ESV MacArthur Study Bible

     January 1, 2016

     I watched some of the New Year’s Eve celebrations before going to bed last night. I did not stay up till midnight. The tremendous amount of money spent on these lavish parties compared to the poverty and hunger here in America and around the world always leaves me empty. We ask God to heal, fix so many things that are within our power to heal/fix. It makes me so sad.

     Today is January 1, 2018 and what was true two years ago is more so today.

     Meanwhile, we all want a happy and secure home life. Dr. Johnson, the eighteenth-century conversationalist, once remarked that the aim and goal of all human endeavor is “to be happy at home.” But in the Western world, and many other parts as well, homes and families are tearing themselves apart. The gentle art of being gentle—of kindness and forgiveness, sensitivity and thoughtfulness and generosity and humility and good old-fashioned love—have gone out of fashion. Ironically, everyone is demanding their “rights,” and this demand is so shrill that it destroys one of the most basic “rights,” if we can put it like that: the “right,” or at least the longing and hope, to have a peaceful, stable, secure, and caring place to live, to be, to learn, and to flourish.

Simply Christian: Why Christianity Makes Sense
American Minute
     by Bill Federer

     The Emancipation Proclamation went into effect on this day. It stated: “I, Abraham Lincoln, President of the United States, by virtue of the power in me vested as commander-in-chief… do, on the first day of January, in the year of our Lord one thousand eight hundred and sixty-three… publicly proclaim… that all persons held as slaves… are, and henceforward shall be, free…. And I hereby enjoin upon the people so declared to be free to abstain from all violence… and… recommend… they labor faithfully for reasonable wages.” Lincoln concluded: “And upon this act… I invoke… the gracious favor of Almighty God.”

American Minute
Lean Into God
     Compiled by Richard S. Adams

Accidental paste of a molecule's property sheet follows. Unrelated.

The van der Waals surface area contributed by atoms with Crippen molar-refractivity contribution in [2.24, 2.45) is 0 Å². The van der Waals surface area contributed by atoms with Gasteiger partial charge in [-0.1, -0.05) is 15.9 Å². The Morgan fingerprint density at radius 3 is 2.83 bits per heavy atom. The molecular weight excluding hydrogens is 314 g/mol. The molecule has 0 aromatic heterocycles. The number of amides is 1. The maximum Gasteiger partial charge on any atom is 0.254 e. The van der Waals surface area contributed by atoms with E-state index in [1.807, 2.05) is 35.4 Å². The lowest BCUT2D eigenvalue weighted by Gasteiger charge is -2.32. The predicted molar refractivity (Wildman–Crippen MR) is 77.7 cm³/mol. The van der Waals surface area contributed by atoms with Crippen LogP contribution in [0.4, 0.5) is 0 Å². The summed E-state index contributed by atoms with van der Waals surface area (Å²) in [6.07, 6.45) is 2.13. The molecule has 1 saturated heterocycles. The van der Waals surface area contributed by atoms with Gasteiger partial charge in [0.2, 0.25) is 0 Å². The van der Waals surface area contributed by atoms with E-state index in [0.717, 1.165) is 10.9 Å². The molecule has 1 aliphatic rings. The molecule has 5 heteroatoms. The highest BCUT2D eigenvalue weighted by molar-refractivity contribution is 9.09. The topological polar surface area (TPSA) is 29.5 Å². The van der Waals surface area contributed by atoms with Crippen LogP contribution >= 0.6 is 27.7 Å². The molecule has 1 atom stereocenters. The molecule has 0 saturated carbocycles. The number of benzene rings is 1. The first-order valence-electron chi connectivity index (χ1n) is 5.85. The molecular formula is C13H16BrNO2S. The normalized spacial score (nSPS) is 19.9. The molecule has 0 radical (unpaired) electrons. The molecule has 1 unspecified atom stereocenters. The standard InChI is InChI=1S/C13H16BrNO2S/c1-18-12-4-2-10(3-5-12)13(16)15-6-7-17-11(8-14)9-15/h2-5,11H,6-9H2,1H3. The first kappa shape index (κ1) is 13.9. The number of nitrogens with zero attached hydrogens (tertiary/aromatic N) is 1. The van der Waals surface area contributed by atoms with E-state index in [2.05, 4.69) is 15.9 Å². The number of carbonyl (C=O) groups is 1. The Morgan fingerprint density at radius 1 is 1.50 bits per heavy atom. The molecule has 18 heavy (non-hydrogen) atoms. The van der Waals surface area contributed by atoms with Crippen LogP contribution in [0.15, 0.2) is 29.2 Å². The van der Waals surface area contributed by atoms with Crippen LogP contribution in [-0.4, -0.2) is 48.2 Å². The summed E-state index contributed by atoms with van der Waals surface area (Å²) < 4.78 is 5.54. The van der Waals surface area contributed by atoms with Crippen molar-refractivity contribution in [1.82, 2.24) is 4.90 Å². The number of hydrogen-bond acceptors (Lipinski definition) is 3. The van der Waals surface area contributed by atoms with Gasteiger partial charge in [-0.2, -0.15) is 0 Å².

Out of his anguish he shall see light;
he shall find satisfaction through his knowledge.
The righteous one, my servant,
shall make many righteous,
and he shall bear their iniquities.
--- Isaiah 53:11

If we have no peace,
it is because we have forgotten
that we belong to each other.
--- Mother Teresa
Mother Teresa Reflects on Working Toward Peace

Get real. You can be free. Look at him. He’s God who died for you, but he’s also a man. He understands. He knows what it’s like. He has been tempted in every way as you are.
--- Timothy Keller

Ye call Me Master and obey not, Ye call Me Light and see Me not, Ye call Me Way and walk not, Ye call Me Life and desire Me not, Ye call Me Wise and follow Me not, Ye call Me Fair and love Me not, Ye call Me rich and ask Me not, Ye call Me Eternal and see Me not, Ye call Me Noble and serve Me not, Ye call Me Mighty and honor Me not, Ye call Me just and fear Me not.
--- Found on an old slab in the Cathedral of Lubeck, Germany

'Tis the voice of the sluggard; I heard him complain, you have waked me too soon, I must slumber again.
--- Isaac Watts
Isaac Watts Remembered 1674-1748

... from here, there and everywhere

Proverbs 1:1-6
     by D.H. Stern

The proverbs of Shlomo the son of David,
king of Isra’el,
2     are for learning about wisdom and discipline;
for understanding words expressing deep insight;
3     for gaining an intelligently disciplined life,
doing what is right, just and fair;
4     for endowing with caution those who don’t think
and the young person with knowledge and discretion.
5     Someone who is already wise
will hear and learn still more;
someone who already understands
will gain the ability to counsel well;
6     he will understand proverbs, obscure expressions,
the sayings and riddles of the wise.

Complete Jewish Bible : An English Version of the Tanakh (Old Testament) and B'Rit Hadashah (New Testament)
My Utmost For The Highest
     A Daily Devotional by Oswald Chambers

                Let us keep to the point

     My eager desire and hope being that I may never feel ashamed, but that now as ever I may do honour to Christ in my own person by fearless courage.
Phil. 1:20. (Moffatt.)

     My Utmost for His Highest. “My eager desire and hope being that I may never feel ashamed.” We shall all feel very much ashamed if we do not yield to Jesus on the point He has asked us to yield to Him. Paul says—“My determination is to be my utmost for His Highest.” To get there is a question of will, not of debate nor of reasoning, but a surrender of will, an absolute and irrevocable surrender on that point. An over-weening consideration for ourselves is the thing that keeps us from that decision, though we put it that we are considering others. When we consider what it will cost others if we obey the call of Jesus, we tell God He does not know what our obedience will mean. Keep to the point; He does know. Shut out every other consideration and keep yourself before God for this one thing only—“My Utmost for His Highest.” I am determined to be absolutely and entirely for Him and for Him alone.